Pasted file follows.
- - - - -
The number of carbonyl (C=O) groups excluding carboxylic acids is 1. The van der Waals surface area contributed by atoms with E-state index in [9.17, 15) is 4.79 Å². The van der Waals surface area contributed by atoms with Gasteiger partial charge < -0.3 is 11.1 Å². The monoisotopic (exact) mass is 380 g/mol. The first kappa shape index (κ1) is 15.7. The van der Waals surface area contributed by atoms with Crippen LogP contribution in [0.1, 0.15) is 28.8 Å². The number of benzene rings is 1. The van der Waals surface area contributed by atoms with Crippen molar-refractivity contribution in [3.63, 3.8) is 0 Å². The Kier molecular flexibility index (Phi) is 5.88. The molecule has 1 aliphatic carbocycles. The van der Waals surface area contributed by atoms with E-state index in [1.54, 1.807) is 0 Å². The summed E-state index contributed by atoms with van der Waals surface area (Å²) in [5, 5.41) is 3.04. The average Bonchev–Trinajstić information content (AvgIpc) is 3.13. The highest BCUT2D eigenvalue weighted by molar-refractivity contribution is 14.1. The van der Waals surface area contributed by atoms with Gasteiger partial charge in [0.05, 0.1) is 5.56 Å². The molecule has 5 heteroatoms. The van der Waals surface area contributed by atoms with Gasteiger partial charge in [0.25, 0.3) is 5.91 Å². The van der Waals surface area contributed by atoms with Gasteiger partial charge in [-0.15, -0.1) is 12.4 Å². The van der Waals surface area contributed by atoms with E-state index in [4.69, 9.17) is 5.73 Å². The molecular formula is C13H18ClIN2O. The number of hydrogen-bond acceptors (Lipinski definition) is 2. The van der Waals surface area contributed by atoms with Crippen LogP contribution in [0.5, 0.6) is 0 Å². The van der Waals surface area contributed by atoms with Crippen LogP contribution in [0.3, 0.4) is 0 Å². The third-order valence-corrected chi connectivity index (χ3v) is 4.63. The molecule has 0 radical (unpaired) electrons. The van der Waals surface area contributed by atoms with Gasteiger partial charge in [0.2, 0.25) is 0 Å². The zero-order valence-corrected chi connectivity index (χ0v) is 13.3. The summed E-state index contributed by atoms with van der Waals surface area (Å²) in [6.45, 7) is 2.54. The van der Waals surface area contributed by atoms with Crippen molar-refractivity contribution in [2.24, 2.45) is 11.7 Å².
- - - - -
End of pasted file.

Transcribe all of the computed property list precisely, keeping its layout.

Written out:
The number of carbonyl (C=O) groups excluding carboxylic acids is 1. The van der Waals surface area contributed by atoms with E-state index in [9.17, 15) is 4.79 Å². The van der Waals surface area contributed by atoms with Gasteiger partial charge < -0.3 is 11.1 Å². The monoisotopic (exact) mass is 380 g/mol. The first kappa shape index (κ1) is 15.7. The van der Waals surface area contributed by atoms with Crippen LogP contribution in [0.1, 0.15) is 28.8 Å². The number of benzene rings is 1. The van der Waals surface area contributed by atoms with Crippen molar-refractivity contribution in [3.63, 3.8) is 0 Å². The Kier molecular flexibility index (Phi) is 5.88. The molecule has 1 aliphatic carbocycles. The van der Waals surface area contributed by atoms with E-state index in [1.54, 1.807) is 0 Å². The summed E-state index contributed by atoms with van der Waals surface area (Å²) in [5, 5.41) is 3.04. The average Bonchev–Trinajstić information content (AvgIpc) is 3.13. The highest BCUT2D eigenvalue weighted by molar-refractivity contribution is 14.1. The van der Waals surface area contributed by atoms with Gasteiger partial charge in [0.05, 0.1) is 5.56 Å². The molecule has 5 heteroatoms. The van der Waals surface area contributed by atoms with Gasteiger partial charge in [0.25, 0.3) is 5.91 Å². The van der Waals surface area contributed by atoms with Gasteiger partial charge in [-0.15, -0.1) is 12.4 Å². The van der Waals surface area contributed by atoms with E-state index in [4.69, 9.17) is 5.73 Å². The molecular formula is C13H18ClIN2O. The number of hydrogen-bond acceptors (Lipinski definition) is 2. The van der Waals surface area contributed by atoms with Crippen LogP contribution in [0.5, 0.6) is 0 Å². The van der Waals surface area contributed by atoms with Crippen LogP contribution in [0.3, 0.4) is 0 Å². The third-order valence-corrected chi connectivity index (χ3v) is 4.63. The molecule has 0 radical (unpaired) electrons. The van der Waals surface area contributed by atoms with Gasteiger partial charge in [0.2, 0.25) is 0 Å². The zero-order valence-corrected chi connectivity index (χ0v) is 13.3. The summed E-state index contributed by atoms with van der Waals surface area (Å²) in [6.45, 7) is 2.54. The van der Waals surface area contributed by atoms with Crippen molar-refractivity contribution in [2.24, 2.45) is 11.7 Å².